By Clint Shultz
1. Use distance running to increase aerobic capacity. Mountain running requires whole-body strength and endurance to hold off muscular oxygen debt as long as possible.
2. Develop mental strength. You can physically condition your body to meet the demands of racing, but your mental strength is what gets you across the finish line. Develop your mental toughness by increasing your mileage and workout intensity to simulate mountain running’s pain, stress, and pounding.
3. Overload some days, recover others. Increase your aerobic endurance by overloading your muscles and depleting your glycogen levels with high-intensity efforts followed by recovery days (involving low-impact activities such as walking or yoga) during which your body repairs and strengthens. An example workout is hill skipping (recommend once or twice a week): skip up a hill using exaggerated, dynamic arm and leg movements to increase the strength and flexibility of your upper and lower body.
4. Cross train on two wheels. Road and mountain biking strengthens the legs and abdomen without contributing to lower-body fatigue. Biking once or twice a week also adds variety to your routine.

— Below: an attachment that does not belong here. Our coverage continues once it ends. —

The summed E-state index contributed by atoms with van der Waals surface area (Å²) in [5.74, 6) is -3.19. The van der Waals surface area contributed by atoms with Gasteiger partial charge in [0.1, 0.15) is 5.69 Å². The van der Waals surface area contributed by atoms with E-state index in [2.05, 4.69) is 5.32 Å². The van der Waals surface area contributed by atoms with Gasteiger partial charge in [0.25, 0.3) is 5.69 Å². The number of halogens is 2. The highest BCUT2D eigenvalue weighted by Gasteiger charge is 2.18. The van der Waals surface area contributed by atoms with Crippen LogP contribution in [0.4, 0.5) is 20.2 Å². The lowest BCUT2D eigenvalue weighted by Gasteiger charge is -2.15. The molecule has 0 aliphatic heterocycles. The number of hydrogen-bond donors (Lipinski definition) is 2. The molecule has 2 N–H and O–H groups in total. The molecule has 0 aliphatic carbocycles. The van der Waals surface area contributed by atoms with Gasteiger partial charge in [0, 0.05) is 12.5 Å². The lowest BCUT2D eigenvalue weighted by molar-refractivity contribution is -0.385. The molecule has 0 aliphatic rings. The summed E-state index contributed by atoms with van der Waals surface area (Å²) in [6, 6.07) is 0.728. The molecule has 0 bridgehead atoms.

5. Strengthen your core. A strong abdomen supports the spine, reduces back pain, chance of overuse injury to the hips. Strengthen your abs with sit-ups, leg raises, flutter kicks. Push-ups and holding a plank position are particularly beneficial.
6. Stretch to prevent injury. Running one to three hours a day may leave little time to stretch, but the importance of taking 10 minutes to stretch before and after a run cannot be overstated. Running uphill and downhill involves full extension of the front and back legs muscles, calf muscles and the Achilles, so these muscles groups must remain supple. Maximize your speed, assist in recovery and prevent injuries with a thorough warm up followed by stretching.
7. Upper/whole body lifting. Achieve muscular strength in the upper and lower body by lifting weights for 30 to 45 minutes, three times a week. The goal of the upper-body workouts is to add strength, not bulk. A strong upper body will help you with steep ascents and assist in maintaining good form during your long runs.
8. Mix it up in the off season. Employ these training principles for only three months, as any longer increases your chances of overuse injury. In the off season, cross train to develop other muscles through hiking, skiing, snowshoeing, or indoor sports like basketball, volleyball and martial arts.
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